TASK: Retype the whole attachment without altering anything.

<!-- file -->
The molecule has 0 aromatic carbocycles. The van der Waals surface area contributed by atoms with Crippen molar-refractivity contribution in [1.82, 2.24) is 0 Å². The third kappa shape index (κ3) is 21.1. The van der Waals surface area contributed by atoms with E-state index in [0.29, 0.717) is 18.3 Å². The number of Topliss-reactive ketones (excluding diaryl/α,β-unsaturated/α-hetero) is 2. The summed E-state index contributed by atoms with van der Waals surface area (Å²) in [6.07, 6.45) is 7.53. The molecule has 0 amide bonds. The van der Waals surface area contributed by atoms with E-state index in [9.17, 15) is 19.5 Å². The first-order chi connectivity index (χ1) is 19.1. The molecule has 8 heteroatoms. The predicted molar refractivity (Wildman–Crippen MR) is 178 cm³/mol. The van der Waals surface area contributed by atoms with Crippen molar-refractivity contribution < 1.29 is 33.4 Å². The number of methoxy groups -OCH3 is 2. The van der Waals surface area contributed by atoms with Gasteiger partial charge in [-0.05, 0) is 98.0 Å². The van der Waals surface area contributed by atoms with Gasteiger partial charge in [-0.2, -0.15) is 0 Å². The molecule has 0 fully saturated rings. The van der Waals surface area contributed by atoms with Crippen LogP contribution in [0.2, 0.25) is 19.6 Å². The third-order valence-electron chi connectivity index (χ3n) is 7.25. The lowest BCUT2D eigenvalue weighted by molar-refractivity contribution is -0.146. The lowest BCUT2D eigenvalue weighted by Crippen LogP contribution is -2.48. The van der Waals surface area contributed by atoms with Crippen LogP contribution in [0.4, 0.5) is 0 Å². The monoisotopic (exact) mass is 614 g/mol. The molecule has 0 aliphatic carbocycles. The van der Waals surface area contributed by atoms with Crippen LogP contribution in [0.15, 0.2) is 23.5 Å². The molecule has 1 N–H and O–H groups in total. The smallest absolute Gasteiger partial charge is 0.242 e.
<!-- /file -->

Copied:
The molecule has 0 aromatic carbocycles. The van der Waals surface area contributed by atoms with Crippen molar-refractivity contribution in [1.82, 2.24) is 0 Å². The third kappa shape index (κ3) is 21.1. The van der Waals surface area contributed by atoms with E-state index in [0.29, 0.717) is 18.3 Å². The number of Topliss-reactive ketones (excluding diaryl/α,β-unsaturated/α-hetero) is 2. The summed E-state index contributed by atoms with van der Waals surface area (Å²) in [6.07, 6.45) is 7.53. The molecule has 0 amide bonds. The van der Waals surface area contributed by atoms with E-state index in [9.17, 15) is 19.5 Å². The first-order chi connectivity index (χ1) is 19.1. The molecule has 8 heteroatoms. The predicted molar refractivity (Wildman–Crippen MR) is 178 cm³/mol. The van der Waals surface area contributed by atoms with Crippen molar-refractivity contribution < 1.29 is 33.4 Å². The number of methoxy groups -OCH3 is 2. The van der Waals surface area contributed by atoms with Gasteiger partial charge in [-0.05, 0) is 98.0 Å². The van der Waals surface area contributed by atoms with Gasteiger partial charge in [-0.2, -0.15) is 0 Å². The molecule has 0 fully saturated rings. The van der Waals surface area contributed by atoms with Crippen LogP contribution in [0.2, 0.25) is 19.6 Å². The third-order valence-electron chi connectivity index (χ3n) is 7.25. The lowest BCUT2D eigenvalue weighted by molar-refractivity contribution is -0.146. The lowest BCUT2D eigenvalue weighted by Crippen LogP contribution is -2.48. The van der Waals surface area contributed by atoms with Crippen LogP contribution in [0.4, 0.5) is 0 Å². The monoisotopic (exact) mass is 614 g/mol. The molecule has 0 aliphatic carbocycles. The van der Waals surface area contributed by atoms with Crippen LogP contribution in [0.15, 0.2) is 23.5 Å². The molecule has 1 N–H and O–H groups in total. The smallest absolute Gasteiger partial charge is 0.242 e.